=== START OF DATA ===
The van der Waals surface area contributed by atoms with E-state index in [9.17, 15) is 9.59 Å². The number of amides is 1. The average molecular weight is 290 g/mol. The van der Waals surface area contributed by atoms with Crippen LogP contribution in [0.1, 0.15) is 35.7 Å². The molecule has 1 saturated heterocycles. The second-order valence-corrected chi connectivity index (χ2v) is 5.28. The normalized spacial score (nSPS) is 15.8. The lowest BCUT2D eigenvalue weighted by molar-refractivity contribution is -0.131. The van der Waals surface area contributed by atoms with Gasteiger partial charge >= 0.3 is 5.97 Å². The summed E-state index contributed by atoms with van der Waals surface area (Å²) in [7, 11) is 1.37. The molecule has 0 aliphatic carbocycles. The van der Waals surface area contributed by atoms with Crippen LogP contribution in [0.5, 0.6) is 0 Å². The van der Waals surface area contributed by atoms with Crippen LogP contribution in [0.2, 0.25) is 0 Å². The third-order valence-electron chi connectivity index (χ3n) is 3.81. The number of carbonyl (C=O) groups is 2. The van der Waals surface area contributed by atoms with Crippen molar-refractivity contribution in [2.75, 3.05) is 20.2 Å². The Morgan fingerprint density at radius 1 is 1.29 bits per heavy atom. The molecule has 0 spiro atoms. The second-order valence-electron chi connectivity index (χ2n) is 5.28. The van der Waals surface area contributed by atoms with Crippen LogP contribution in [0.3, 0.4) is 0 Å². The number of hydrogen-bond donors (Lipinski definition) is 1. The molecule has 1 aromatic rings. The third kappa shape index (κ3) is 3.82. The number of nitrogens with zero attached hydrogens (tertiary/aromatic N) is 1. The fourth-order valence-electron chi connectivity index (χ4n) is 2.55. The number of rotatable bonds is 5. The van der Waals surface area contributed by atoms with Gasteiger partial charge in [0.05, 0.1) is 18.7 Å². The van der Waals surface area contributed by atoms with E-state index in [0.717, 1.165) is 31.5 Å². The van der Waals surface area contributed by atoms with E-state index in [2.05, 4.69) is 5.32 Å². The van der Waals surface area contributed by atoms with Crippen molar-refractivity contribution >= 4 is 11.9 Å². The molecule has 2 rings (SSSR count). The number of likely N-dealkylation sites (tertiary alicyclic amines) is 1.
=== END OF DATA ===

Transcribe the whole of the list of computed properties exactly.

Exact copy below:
The van der Waals surface area contributed by atoms with E-state index in [9.17, 15) is 9.59 Å². The number of amides is 1. The average molecular weight is 290 g/mol. The van der Waals surface area contributed by atoms with Crippen LogP contribution in [0.1, 0.15) is 35.7 Å². The molecule has 1 saturated heterocycles. The second-order valence-corrected chi connectivity index (χ2v) is 5.28. The normalized spacial score (nSPS) is 15.8. The lowest BCUT2D eigenvalue weighted by molar-refractivity contribution is -0.131. The van der Waals surface area contributed by atoms with Gasteiger partial charge >= 0.3 is 5.97 Å². The summed E-state index contributed by atoms with van der Waals surface area (Å²) in [7, 11) is 1.37. The molecule has 0 aliphatic carbocycles. The van der Waals surface area contributed by atoms with Crippen LogP contribution in [0.5, 0.6) is 0 Å². The van der Waals surface area contributed by atoms with Crippen LogP contribution in [0.2, 0.25) is 0 Å². The third-order valence-electron chi connectivity index (χ3n) is 3.81. The number of carbonyl (C=O) groups is 2. The van der Waals surface area contributed by atoms with Crippen molar-refractivity contribution in [2.75, 3.05) is 20.2 Å². The Morgan fingerprint density at radius 1 is 1.29 bits per heavy atom. The molecule has 0 spiro atoms. The second-order valence-electron chi connectivity index (χ2n) is 5.28. The van der Waals surface area contributed by atoms with Crippen LogP contribution in [0.3, 0.4) is 0 Å². The number of hydrogen-bond donors (Lipinski definition) is 1. The molecule has 1 aromatic rings. The third kappa shape index (κ3) is 3.82. The number of nitrogens with zero attached hydrogens (tertiary/aromatic N) is 1. The fourth-order valence-electron chi connectivity index (χ4n) is 2.55. The number of rotatable bonds is 5. The van der Waals surface area contributed by atoms with Gasteiger partial charge in [0.05, 0.1) is 18.7 Å². The van der Waals surface area contributed by atoms with E-state index in [0.717, 1.165) is 31.5 Å². The van der Waals surface area contributed by atoms with E-state index in [2.05, 4.69) is 5.32 Å². The van der Waals surface area contributed by atoms with Crippen molar-refractivity contribution >= 4 is 11.9 Å². The molecule has 2 rings (SSSR count). The number of likely N-dealkylation sites (tertiary alicyclic amines) is 1.